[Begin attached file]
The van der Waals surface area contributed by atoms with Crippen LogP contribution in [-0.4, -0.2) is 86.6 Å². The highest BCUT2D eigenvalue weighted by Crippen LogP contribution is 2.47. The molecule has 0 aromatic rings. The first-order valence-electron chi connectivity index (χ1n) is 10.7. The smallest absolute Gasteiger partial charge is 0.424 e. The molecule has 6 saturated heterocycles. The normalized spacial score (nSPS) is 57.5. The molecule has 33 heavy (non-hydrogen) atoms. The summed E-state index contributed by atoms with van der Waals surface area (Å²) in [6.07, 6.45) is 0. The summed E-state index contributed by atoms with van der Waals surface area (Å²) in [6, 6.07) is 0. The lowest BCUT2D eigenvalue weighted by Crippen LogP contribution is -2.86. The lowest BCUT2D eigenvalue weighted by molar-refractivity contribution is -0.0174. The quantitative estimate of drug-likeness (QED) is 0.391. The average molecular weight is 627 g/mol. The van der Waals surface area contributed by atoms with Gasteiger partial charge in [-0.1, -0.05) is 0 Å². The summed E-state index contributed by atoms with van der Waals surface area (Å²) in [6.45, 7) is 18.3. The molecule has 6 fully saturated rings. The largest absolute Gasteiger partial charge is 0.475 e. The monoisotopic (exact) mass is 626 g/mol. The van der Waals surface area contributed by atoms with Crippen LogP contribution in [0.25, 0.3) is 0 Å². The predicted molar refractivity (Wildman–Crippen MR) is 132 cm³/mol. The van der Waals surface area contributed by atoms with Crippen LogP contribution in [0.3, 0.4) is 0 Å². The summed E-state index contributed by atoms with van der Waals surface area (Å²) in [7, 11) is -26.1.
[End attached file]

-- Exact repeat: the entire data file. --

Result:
The van der Waals surface area contributed by atoms with Crippen LogP contribution in [-0.4, -0.2) is 86.6 Å². The highest BCUT2D eigenvalue weighted by Crippen LogP contribution is 2.47. The molecule has 0 aromatic rings. The first-order valence-electron chi connectivity index (χ1n) is 10.7. The smallest absolute Gasteiger partial charge is 0.424 e. The molecule has 6 saturated heterocycles. The normalized spacial score (nSPS) is 57.5. The molecule has 33 heavy (non-hydrogen) atoms. The summed E-state index contributed by atoms with van der Waals surface area (Å²) in [6.07, 6.45) is 0. The summed E-state index contributed by atoms with van der Waals surface area (Å²) in [6, 6.07) is 0. The lowest BCUT2D eigenvalue weighted by Crippen LogP contribution is -2.86. The lowest BCUT2D eigenvalue weighted by molar-refractivity contribution is -0.0174. The quantitative estimate of drug-likeness (QED) is 0.391. The average molecular weight is 627 g/mol. The van der Waals surface area contributed by atoms with Gasteiger partial charge in [-0.1, -0.05) is 0 Å². The summed E-state index contributed by atoms with van der Waals surface area (Å²) in [6.45, 7) is 18.3. The molecule has 6 fully saturated rings. The largest absolute Gasteiger partial charge is 0.475 e. The monoisotopic (exact) mass is 626 g/mol. The van der Waals surface area contributed by atoms with Crippen LogP contribution in [0.25, 0.3) is 0 Å². The predicted molar refractivity (Wildman–Crippen MR) is 132 cm³/mol. The van der Waals surface area contributed by atoms with Crippen LogP contribution in [0.3, 0.4) is 0 Å². The summed E-state index contributed by atoms with van der Waals surface area (Å²) in [7, 11) is -26.1.